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Cut to the 2009 remake. At the time of this film, Jason had been killed, resurrected, visited Manhattan, had gone to Hell, to space and battled Freddy Krueger. Pretty much, the only way to go was to bring the series back to the basics. And so the opening scene in the 2009 FRIDAY THE 13TH, is a very truncated version of the events of the original. It shows Mrs. Voorhees battle and demise at the hands of Alice. Little Jason witnesses the whole thing, then picks up the machete and we’re off on a brand new story. So technically, this one’s not a remake of the original’s story, but uses it as a jumping point and then incorporates minor threads from other sequels. SUPERNATURAL’s Jared Padalecki plays Clay Miller, a guy just searching for his missing sister. (Rob from FRIDAY 4 seems to be the template here.) He ends up at a cabin on Camp Crystal Lake with a group of kids that fit every single stereotype you’d expect from a horror film.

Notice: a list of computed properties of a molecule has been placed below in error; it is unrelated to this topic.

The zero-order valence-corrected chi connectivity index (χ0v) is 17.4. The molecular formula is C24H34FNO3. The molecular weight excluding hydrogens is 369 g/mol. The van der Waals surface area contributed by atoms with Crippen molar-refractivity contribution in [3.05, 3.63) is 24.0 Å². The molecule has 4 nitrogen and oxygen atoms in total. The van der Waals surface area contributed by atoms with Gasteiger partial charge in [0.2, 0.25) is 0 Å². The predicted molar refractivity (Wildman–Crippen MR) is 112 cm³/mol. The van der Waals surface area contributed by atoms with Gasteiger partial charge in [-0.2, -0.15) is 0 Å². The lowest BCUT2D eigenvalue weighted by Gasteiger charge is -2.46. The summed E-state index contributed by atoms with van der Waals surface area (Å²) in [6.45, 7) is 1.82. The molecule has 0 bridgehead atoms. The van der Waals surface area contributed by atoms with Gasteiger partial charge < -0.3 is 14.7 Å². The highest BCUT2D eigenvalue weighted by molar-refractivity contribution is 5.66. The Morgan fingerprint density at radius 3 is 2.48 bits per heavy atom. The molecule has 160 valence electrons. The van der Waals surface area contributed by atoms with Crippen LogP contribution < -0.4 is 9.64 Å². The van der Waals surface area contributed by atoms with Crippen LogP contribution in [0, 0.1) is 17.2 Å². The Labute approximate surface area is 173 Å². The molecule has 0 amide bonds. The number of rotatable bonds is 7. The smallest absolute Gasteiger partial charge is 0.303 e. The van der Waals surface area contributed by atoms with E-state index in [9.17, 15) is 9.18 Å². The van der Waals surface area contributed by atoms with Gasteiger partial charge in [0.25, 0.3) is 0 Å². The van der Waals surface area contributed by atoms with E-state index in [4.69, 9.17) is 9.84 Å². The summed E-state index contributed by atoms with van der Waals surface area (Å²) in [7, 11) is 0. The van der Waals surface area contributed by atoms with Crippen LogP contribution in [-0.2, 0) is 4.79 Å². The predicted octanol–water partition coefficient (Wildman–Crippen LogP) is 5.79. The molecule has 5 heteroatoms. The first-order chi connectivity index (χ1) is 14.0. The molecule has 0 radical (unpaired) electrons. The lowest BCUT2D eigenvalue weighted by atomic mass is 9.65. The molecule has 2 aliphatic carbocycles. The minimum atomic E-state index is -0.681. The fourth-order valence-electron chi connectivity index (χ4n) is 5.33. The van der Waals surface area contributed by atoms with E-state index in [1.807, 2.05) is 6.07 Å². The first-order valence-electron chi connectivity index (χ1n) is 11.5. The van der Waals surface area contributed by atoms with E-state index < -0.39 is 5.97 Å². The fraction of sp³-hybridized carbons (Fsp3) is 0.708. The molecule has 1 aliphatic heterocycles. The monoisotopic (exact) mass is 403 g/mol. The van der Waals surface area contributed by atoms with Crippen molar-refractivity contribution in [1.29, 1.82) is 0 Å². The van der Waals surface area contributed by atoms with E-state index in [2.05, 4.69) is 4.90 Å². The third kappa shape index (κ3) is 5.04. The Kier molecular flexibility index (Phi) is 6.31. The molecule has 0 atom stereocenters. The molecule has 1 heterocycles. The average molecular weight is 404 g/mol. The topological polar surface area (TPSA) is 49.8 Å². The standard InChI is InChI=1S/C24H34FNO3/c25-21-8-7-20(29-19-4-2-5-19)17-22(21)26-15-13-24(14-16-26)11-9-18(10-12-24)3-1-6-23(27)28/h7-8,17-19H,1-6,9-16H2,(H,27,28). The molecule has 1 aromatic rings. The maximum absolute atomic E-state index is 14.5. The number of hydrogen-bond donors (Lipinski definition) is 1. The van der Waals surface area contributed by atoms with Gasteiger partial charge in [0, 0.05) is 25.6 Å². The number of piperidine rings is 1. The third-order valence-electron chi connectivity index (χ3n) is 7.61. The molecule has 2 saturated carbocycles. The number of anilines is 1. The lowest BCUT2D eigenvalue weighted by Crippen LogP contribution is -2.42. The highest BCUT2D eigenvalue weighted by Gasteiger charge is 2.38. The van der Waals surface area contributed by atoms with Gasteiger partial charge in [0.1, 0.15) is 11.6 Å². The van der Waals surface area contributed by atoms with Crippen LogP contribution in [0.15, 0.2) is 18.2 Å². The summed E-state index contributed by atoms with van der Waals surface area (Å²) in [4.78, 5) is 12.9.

It’s all pretty straight forward as Jason keeps Clay’s sister Whitney (Amanda Righetti) captive and picks off the other kids one by one. And while the kills are OK, they’re nowhere near as innovative or as jaw dropping as Savini’s work was to a 1980’s audience. It’s not a bad film by any means. I just wish it was a bit better considering the budget, time and tools they had at their disposal. Among the highlights of the movie are Padalecki’s sympathetic Clay and Derek Mears performance as Jason Voorhees, which ranks up there as one of the best Jason’s of the series.

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Do these two make a good double bill? Well, yes. Mainly because they’re such different movies. In fact, because the 2009 film opens with a recap of the Voorhees legend, it can easily play as a sequel to the original FRIDAY THE 13TH. Now, is this double bill the two best FRIDAY movies in the series? Negative. Pairing up the two best FRIDAY films is going to be different for everyone, although I personally like 4 and 7. Both open with recaps of the previous films and offer two of the best, most brutal Jason performances by Ted White and Kane Hodder respectively. But again, it’s all about personal preference.


Instead of asking whether you like the original better or the remake in the poll below, I’m actually more curious to hear which is your favorite FRIDAY THE 13TH film. Maybe I’ll try pairing up the two that get the most votes. ‘Til then, Happy Friday The 13th, kids!